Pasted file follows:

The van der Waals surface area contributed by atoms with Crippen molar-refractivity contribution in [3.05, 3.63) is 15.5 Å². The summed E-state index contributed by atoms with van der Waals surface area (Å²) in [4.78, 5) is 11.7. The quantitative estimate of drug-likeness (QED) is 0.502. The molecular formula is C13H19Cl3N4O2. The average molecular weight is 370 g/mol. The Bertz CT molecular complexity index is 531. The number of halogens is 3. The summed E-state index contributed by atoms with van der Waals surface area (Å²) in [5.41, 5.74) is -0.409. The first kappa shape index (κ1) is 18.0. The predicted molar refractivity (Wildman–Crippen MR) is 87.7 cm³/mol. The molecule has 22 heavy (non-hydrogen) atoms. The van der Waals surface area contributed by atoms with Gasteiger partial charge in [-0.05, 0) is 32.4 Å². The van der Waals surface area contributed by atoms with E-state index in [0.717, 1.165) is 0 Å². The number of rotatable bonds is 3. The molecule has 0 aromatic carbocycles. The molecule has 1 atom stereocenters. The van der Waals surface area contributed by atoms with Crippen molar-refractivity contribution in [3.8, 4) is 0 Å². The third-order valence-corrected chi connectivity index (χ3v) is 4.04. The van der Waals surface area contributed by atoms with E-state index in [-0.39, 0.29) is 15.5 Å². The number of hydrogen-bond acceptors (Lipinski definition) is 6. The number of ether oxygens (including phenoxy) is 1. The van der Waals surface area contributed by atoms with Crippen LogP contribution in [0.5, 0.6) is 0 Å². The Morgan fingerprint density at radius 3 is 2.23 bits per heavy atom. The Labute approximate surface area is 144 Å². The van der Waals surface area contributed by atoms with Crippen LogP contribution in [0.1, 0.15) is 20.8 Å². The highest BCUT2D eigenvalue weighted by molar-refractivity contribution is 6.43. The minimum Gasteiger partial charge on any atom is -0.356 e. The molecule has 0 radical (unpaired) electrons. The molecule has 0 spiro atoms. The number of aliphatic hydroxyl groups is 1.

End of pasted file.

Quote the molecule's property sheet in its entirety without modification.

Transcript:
The van der Waals surface area contributed by atoms with Crippen molar-refractivity contribution in [3.05, 3.63) is 15.5 Å². The summed E-state index contributed by atoms with van der Waals surface area (Å²) in [4.78, 5) is 11.7. The quantitative estimate of drug-likeness (QED) is 0.502. The molecular formula is C13H19Cl3N4O2. The average molecular weight is 370 g/mol. The Bertz CT molecular complexity index is 531. The number of halogens is 3. The summed E-state index contributed by atoms with van der Waals surface area (Å²) in [5.41, 5.74) is -0.409. The first kappa shape index (κ1) is 18.0. The predicted molar refractivity (Wildman–Crippen MR) is 87.7 cm³/mol. The molecule has 22 heavy (non-hydrogen) atoms. The van der Waals surface area contributed by atoms with Gasteiger partial charge in [-0.05, 0) is 32.4 Å². The van der Waals surface area contributed by atoms with E-state index in [0.717, 1.165) is 0 Å². The number of rotatable bonds is 3. The molecule has 0 aromatic carbocycles. The molecule has 1 atom stereocenters. The van der Waals surface area contributed by atoms with Crippen molar-refractivity contribution in [3.8, 4) is 0 Å². The third-order valence-corrected chi connectivity index (χ3v) is 4.04. The van der Waals surface area contributed by atoms with E-state index in [-0.39, 0.29) is 15.5 Å². The number of hydrogen-bond acceptors (Lipinski definition) is 6. The number of ether oxygens (including phenoxy) is 1. The van der Waals surface area contributed by atoms with Crippen LogP contribution in [0.5, 0.6) is 0 Å². The Morgan fingerprint density at radius 3 is 2.23 bits per heavy atom. The Labute approximate surface area is 144 Å². The van der Waals surface area contributed by atoms with Crippen LogP contribution in [0.1, 0.15) is 20.8 Å². The highest BCUT2D eigenvalue weighted by molar-refractivity contribution is 6.43. The minimum Gasteiger partial charge on any atom is -0.356 e. The molecule has 0 radical (unpaired) electrons. The molecule has 0 spiro atoms. The number of aliphatic hydroxyl groups is 1.